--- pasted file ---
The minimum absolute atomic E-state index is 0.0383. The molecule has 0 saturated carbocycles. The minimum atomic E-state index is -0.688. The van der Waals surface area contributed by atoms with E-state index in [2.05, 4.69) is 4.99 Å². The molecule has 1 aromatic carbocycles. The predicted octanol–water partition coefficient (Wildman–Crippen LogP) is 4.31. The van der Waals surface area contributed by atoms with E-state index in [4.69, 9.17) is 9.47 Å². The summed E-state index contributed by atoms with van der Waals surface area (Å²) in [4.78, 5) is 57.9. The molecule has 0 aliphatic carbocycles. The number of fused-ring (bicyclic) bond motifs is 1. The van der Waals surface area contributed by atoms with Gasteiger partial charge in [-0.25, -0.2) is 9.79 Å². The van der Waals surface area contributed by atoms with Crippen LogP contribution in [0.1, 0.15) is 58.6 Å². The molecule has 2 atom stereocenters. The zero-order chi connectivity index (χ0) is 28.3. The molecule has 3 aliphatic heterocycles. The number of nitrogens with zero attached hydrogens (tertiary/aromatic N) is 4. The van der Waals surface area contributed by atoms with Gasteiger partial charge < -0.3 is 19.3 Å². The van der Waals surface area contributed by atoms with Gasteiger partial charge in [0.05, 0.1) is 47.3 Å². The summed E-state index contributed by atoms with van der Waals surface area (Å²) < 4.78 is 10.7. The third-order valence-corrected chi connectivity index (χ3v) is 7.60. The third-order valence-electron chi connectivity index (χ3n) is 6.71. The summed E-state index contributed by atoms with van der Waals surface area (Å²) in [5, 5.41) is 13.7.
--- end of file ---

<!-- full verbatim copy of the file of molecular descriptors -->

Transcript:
The minimum absolute atomic E-state index is 0.0383. The molecule has 0 saturated carbocycles. The minimum atomic E-state index is -0.688. The van der Waals surface area contributed by atoms with E-state index in [2.05, 4.69) is 4.99 Å². The molecule has 1 aromatic carbocycles. The predicted octanol–water partition coefficient (Wildman–Crippen LogP) is 4.31. The van der Waals surface area contributed by atoms with E-state index in [4.69, 9.17) is 9.47 Å². The summed E-state index contributed by atoms with van der Waals surface area (Å²) in [4.78, 5) is 57.9. The molecule has 0 aliphatic carbocycles. The number of fused-ring (bicyclic) bond motifs is 1. The van der Waals surface area contributed by atoms with Gasteiger partial charge in [-0.25, -0.2) is 9.79 Å². The van der Waals surface area contributed by atoms with Crippen LogP contribution in [0.1, 0.15) is 58.6 Å². The molecule has 2 atom stereocenters. The zero-order chi connectivity index (χ0) is 28.3. The molecule has 3 aliphatic heterocycles. The number of nitrogens with zero attached hydrogens (tertiary/aromatic N) is 4. The van der Waals surface area contributed by atoms with Gasteiger partial charge < -0.3 is 19.3 Å². The van der Waals surface area contributed by atoms with Gasteiger partial charge in [0.05, 0.1) is 47.3 Å². The summed E-state index contributed by atoms with van der Waals surface area (Å²) < 4.78 is 10.7. The third-order valence-corrected chi connectivity index (χ3v) is 7.60. The third-order valence-electron chi connectivity index (χ3n) is 6.71. The summed E-state index contributed by atoms with van der Waals surface area (Å²) in [5, 5.41) is 13.7.